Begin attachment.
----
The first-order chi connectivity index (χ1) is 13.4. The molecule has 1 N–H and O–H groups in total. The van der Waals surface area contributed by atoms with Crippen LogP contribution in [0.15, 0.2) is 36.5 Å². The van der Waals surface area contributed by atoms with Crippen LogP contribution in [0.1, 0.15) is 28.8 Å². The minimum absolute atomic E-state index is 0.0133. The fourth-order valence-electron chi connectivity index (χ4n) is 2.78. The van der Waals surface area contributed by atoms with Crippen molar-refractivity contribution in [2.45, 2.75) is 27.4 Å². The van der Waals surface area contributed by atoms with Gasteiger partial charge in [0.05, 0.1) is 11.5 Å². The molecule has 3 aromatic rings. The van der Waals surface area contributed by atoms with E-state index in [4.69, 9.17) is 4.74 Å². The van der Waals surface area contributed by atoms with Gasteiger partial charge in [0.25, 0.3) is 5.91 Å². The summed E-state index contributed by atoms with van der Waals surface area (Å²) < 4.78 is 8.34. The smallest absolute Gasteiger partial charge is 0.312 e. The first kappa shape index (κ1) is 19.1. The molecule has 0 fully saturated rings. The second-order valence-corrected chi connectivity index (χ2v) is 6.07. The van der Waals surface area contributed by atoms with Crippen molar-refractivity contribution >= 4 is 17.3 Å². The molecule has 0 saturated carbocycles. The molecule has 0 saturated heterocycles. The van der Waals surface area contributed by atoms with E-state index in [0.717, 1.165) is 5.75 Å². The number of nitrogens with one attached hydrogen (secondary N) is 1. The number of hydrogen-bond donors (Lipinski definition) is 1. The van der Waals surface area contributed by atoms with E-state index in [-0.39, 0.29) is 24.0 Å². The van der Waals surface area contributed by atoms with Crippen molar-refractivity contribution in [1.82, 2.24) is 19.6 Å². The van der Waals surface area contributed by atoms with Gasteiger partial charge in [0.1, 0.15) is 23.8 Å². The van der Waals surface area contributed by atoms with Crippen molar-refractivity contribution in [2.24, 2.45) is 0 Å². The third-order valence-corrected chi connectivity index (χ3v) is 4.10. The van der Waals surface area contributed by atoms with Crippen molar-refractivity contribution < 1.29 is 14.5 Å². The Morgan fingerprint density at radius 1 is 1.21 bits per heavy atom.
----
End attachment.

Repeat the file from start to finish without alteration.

The first-order chi connectivity index (χ1) is 13.4. The molecule has 1 N–H and O–H groups in total. The van der Waals surface area contributed by atoms with Crippen LogP contribution in [0.15, 0.2) is 36.5 Å². The van der Waals surface area contributed by atoms with Crippen LogP contribution in [0.1, 0.15) is 28.8 Å². The minimum absolute atomic E-state index is 0.0133. The fourth-order valence-electron chi connectivity index (χ4n) is 2.78. The van der Waals surface area contributed by atoms with Crippen molar-refractivity contribution in [2.45, 2.75) is 27.4 Å². The van der Waals surface area contributed by atoms with Gasteiger partial charge in [0.05, 0.1) is 11.5 Å². The molecule has 3 aromatic rings. The van der Waals surface area contributed by atoms with E-state index in [4.69, 9.17) is 4.74 Å². The van der Waals surface area contributed by atoms with Gasteiger partial charge in [0.25, 0.3) is 5.91 Å². The summed E-state index contributed by atoms with van der Waals surface area (Å²) < 4.78 is 8.34. The smallest absolute Gasteiger partial charge is 0.312 e. The first kappa shape index (κ1) is 19.1. The molecule has 0 fully saturated rings. The second-order valence-corrected chi connectivity index (χ2v) is 6.07. The van der Waals surface area contributed by atoms with Crippen molar-refractivity contribution >= 4 is 17.3 Å². The molecule has 0 saturated carbocycles. The molecule has 0 saturated heterocycles. The van der Waals surface area contributed by atoms with E-state index in [0.717, 1.165) is 5.75 Å². The number of nitrogens with one attached hydrogen (secondary N) is 1. The number of hydrogen-bond donors (Lipinski definition) is 1. The van der Waals surface area contributed by atoms with E-state index in [-0.39, 0.29) is 24.0 Å². The van der Waals surface area contributed by atoms with Crippen molar-refractivity contribution in [1.82, 2.24) is 19.6 Å². The van der Waals surface area contributed by atoms with Gasteiger partial charge in [0.1, 0.15) is 23.8 Å². The van der Waals surface area contributed by atoms with Crippen molar-refractivity contribution in [2.24, 2.45) is 0 Å². The third-order valence-corrected chi connectivity index (χ3v) is 4.10. The van der Waals surface area contributed by atoms with Crippen molar-refractivity contribution < 1.29 is 14.5 Å². The Morgan fingerprint density at radius 1 is 1.21 bits per heavy atom.